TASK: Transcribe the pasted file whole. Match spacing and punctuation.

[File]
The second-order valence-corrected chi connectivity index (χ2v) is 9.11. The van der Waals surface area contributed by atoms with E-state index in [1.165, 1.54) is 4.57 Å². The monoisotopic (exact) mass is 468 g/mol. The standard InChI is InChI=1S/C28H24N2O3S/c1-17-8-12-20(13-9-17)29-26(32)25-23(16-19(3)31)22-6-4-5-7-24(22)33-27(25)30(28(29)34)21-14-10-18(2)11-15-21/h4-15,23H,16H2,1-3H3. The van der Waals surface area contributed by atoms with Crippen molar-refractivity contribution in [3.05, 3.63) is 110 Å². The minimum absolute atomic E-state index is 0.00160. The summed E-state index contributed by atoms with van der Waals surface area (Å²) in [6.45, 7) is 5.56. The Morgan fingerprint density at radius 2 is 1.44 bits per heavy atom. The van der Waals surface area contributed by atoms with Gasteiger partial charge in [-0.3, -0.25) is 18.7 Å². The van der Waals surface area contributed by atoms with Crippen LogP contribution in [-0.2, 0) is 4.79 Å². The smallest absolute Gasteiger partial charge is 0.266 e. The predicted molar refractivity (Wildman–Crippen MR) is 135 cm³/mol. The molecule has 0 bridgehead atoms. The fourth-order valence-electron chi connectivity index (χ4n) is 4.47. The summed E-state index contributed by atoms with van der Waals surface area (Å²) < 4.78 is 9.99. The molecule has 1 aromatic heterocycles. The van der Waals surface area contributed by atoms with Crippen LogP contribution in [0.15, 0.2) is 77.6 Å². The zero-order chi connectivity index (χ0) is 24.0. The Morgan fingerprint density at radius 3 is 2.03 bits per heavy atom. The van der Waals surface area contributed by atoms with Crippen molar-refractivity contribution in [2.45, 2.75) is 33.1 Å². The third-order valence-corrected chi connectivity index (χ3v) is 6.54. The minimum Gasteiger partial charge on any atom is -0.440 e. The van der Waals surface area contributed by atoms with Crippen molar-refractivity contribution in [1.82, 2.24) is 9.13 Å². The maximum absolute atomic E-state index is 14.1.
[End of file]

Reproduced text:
The second-order valence-corrected chi connectivity index (χ2v) is 9.11. The van der Waals surface area contributed by atoms with E-state index in [1.165, 1.54) is 4.57 Å². The monoisotopic (exact) mass is 468 g/mol. The standard InChI is InChI=1S/C28H24N2O3S/c1-17-8-12-20(13-9-17)29-26(32)25-23(16-19(3)31)22-6-4-5-7-24(22)33-27(25)30(28(29)34)21-14-10-18(2)11-15-21/h4-15,23H,16H2,1-3H3. The van der Waals surface area contributed by atoms with Crippen molar-refractivity contribution in [3.05, 3.63) is 110 Å². The minimum absolute atomic E-state index is 0.00160. The summed E-state index contributed by atoms with van der Waals surface area (Å²) in [6.45, 7) is 5.56. The Morgan fingerprint density at radius 2 is 1.44 bits per heavy atom. The van der Waals surface area contributed by atoms with Gasteiger partial charge in [-0.3, -0.25) is 18.7 Å². The van der Waals surface area contributed by atoms with Crippen LogP contribution in [-0.2, 0) is 4.79 Å². The smallest absolute Gasteiger partial charge is 0.266 e. The predicted molar refractivity (Wildman–Crippen MR) is 135 cm³/mol. The molecule has 0 bridgehead atoms. The fourth-order valence-electron chi connectivity index (χ4n) is 4.47. The summed E-state index contributed by atoms with van der Waals surface area (Å²) < 4.78 is 9.99. The molecule has 1 aromatic heterocycles. The van der Waals surface area contributed by atoms with Crippen LogP contribution in [0.15, 0.2) is 77.6 Å². The zero-order chi connectivity index (χ0) is 24.0. The Morgan fingerprint density at radius 3 is 2.03 bits per heavy atom. The van der Waals surface area contributed by atoms with Crippen molar-refractivity contribution in [2.45, 2.75) is 33.1 Å². The third-order valence-corrected chi connectivity index (χ3v) is 6.54. The minimum Gasteiger partial charge on any atom is -0.440 e. The van der Waals surface area contributed by atoms with Crippen molar-refractivity contribution in [1.82, 2.24) is 9.13 Å². The maximum absolute atomic E-state index is 14.1.